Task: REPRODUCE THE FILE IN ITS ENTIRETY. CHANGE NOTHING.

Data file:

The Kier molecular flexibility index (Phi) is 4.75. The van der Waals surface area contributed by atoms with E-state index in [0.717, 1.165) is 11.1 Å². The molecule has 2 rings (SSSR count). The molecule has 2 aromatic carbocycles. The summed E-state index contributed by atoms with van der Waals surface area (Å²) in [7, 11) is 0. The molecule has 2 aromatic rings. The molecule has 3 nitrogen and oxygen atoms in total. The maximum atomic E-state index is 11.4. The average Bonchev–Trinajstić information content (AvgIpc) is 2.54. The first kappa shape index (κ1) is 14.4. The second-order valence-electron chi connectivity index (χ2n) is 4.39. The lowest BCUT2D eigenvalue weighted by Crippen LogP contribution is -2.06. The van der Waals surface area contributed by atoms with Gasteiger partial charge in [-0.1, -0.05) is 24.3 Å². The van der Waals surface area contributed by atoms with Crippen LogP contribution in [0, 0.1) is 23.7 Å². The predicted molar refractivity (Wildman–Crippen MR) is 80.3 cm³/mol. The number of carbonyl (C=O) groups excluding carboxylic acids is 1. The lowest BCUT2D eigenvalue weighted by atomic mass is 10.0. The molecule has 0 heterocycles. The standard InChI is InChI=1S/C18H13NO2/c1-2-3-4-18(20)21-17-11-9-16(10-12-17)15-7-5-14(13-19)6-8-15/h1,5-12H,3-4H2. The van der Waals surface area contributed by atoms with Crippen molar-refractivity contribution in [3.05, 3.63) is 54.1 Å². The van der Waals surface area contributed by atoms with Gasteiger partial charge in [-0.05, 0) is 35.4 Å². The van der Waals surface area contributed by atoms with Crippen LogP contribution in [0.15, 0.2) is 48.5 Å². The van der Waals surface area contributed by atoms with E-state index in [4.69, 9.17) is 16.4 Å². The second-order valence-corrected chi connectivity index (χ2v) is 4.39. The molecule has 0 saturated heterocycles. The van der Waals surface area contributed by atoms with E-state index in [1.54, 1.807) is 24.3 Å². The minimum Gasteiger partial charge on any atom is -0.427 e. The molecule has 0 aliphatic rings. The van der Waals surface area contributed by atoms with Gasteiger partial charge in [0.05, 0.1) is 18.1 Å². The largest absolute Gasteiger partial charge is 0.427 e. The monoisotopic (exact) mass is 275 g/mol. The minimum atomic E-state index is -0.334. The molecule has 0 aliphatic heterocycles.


The Kier molecular flexibility index (Phi) is 4.75. The van der Waals surface area contributed by atoms with E-state index in [0.717, 1.165) is 11.1 Å². The molecule has 2 rings (SSSR count). The molecule has 2 aromatic carbocycles. The summed E-state index contributed by atoms with van der Waals surface area (Å²) in [7, 11) is 0. The molecule has 2 aromatic rings. The molecule has 3 nitrogen and oxygen atoms in total. The maximum atomic E-state index is 11.4. The average Bonchev–Trinajstić information content (AvgIpc) is 2.54. The first kappa shape index (κ1) is 14.4. The second-order valence-electron chi connectivity index (χ2n) is 4.39. The lowest BCUT2D eigenvalue weighted by Crippen LogP contribution is -2.06. The van der Waals surface area contributed by atoms with Gasteiger partial charge in [-0.1, -0.05) is 24.3 Å². The van der Waals surface area contributed by atoms with Crippen LogP contribution in [0, 0.1) is 23.7 Å². The predicted molar refractivity (Wildman–Crippen MR) is 80.3 cm³/mol. The number of carbonyl (C=O) groups excluding carboxylic acids is 1. The lowest BCUT2D eigenvalue weighted by atomic mass is 10.0. The molecule has 0 heterocycles. The standard InChI is InChI=1S/C18H13NO2/c1-2-3-4-18(20)21-17-11-9-16(10-12-17)15-7-5-14(13-19)6-8-15/h1,5-12H,3-4H2. The van der Waals surface area contributed by atoms with Crippen molar-refractivity contribution in [3.05, 3.63) is 54.1 Å². The van der Waals surface area contributed by atoms with Gasteiger partial charge in [-0.05, 0) is 35.4 Å². The van der Waals surface area contributed by atoms with Crippen LogP contribution in [0.15, 0.2) is 48.5 Å². The van der Waals surface area contributed by atoms with E-state index in [4.69, 9.17) is 16.4 Å². The second-order valence-corrected chi connectivity index (χ2v) is 4.39. The molecule has 0 saturated heterocycles. The van der Waals surface area contributed by atoms with E-state index in [1.54, 1.807) is 24.3 Å². The minimum Gasteiger partial charge on any atom is -0.427 e. The molecule has 0 aliphatic rings. The van der Waals surface area contributed by atoms with Gasteiger partial charge in [0.05, 0.1) is 18.1 Å². The largest absolute Gasteiger partial charge is 0.427 e. The monoisotopic (exact) mass is 275 g/mol. The minimum atomic E-state index is -0.334. The molecule has 0 aliphatic heterocycles.